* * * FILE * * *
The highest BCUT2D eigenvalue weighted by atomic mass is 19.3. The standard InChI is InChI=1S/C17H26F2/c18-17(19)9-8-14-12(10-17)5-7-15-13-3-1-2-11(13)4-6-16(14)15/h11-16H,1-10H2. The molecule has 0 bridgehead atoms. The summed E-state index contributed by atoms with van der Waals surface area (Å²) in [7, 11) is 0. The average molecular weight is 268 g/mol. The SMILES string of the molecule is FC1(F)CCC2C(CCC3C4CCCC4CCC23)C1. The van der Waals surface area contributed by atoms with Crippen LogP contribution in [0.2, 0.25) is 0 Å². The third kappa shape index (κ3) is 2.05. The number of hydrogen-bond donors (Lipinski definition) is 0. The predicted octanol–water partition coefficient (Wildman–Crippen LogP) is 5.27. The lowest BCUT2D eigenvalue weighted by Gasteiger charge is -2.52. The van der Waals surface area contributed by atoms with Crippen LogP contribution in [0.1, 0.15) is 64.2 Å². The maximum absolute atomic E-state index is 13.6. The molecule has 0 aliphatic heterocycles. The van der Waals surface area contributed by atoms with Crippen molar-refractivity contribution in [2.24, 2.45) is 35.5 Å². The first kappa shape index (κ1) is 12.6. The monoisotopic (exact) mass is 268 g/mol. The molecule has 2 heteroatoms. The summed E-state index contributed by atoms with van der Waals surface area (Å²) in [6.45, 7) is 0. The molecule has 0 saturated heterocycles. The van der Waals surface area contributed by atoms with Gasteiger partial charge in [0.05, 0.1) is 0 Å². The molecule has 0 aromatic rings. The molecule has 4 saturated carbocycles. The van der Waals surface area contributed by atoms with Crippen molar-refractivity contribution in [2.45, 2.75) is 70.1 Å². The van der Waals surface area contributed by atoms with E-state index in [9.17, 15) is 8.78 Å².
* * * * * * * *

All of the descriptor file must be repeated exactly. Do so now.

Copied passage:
The highest BCUT2D eigenvalue weighted by atomic mass is 19.3. The standard InChI is InChI=1S/C17H26F2/c18-17(19)9-8-14-12(10-17)5-7-15-13-3-1-2-11(13)4-6-16(14)15/h11-16H,1-10H2. The molecule has 0 bridgehead atoms. The summed E-state index contributed by atoms with van der Waals surface area (Å²) in [7, 11) is 0. The average molecular weight is 268 g/mol. The SMILES string of the molecule is FC1(F)CCC2C(CCC3C4CCCC4CCC23)C1. The van der Waals surface area contributed by atoms with Crippen LogP contribution in [0.2, 0.25) is 0 Å². The third kappa shape index (κ3) is 2.05. The number of hydrogen-bond donors (Lipinski definition) is 0. The predicted octanol–water partition coefficient (Wildman–Crippen LogP) is 5.27. The lowest BCUT2D eigenvalue weighted by Gasteiger charge is -2.52. The van der Waals surface area contributed by atoms with Crippen LogP contribution in [0.1, 0.15) is 64.2 Å². The maximum absolute atomic E-state index is 13.6. The molecule has 0 aliphatic heterocycles. The van der Waals surface area contributed by atoms with Crippen molar-refractivity contribution in [2.24, 2.45) is 35.5 Å². The first kappa shape index (κ1) is 12.6. The monoisotopic (exact) mass is 268 g/mol. The molecule has 2 heteroatoms. The summed E-state index contributed by atoms with van der Waals surface area (Å²) in [6.45, 7) is 0. The molecule has 0 saturated heterocycles. The van der Waals surface area contributed by atoms with Gasteiger partial charge in [0.05, 0.1) is 0 Å². The molecule has 0 aromatic rings. The molecule has 4 saturated carbocycles. The van der Waals surface area contributed by atoms with Crippen molar-refractivity contribution in [2.45, 2.75) is 70.1 Å². The van der Waals surface area contributed by atoms with E-state index in [9.17, 15) is 8.78 Å².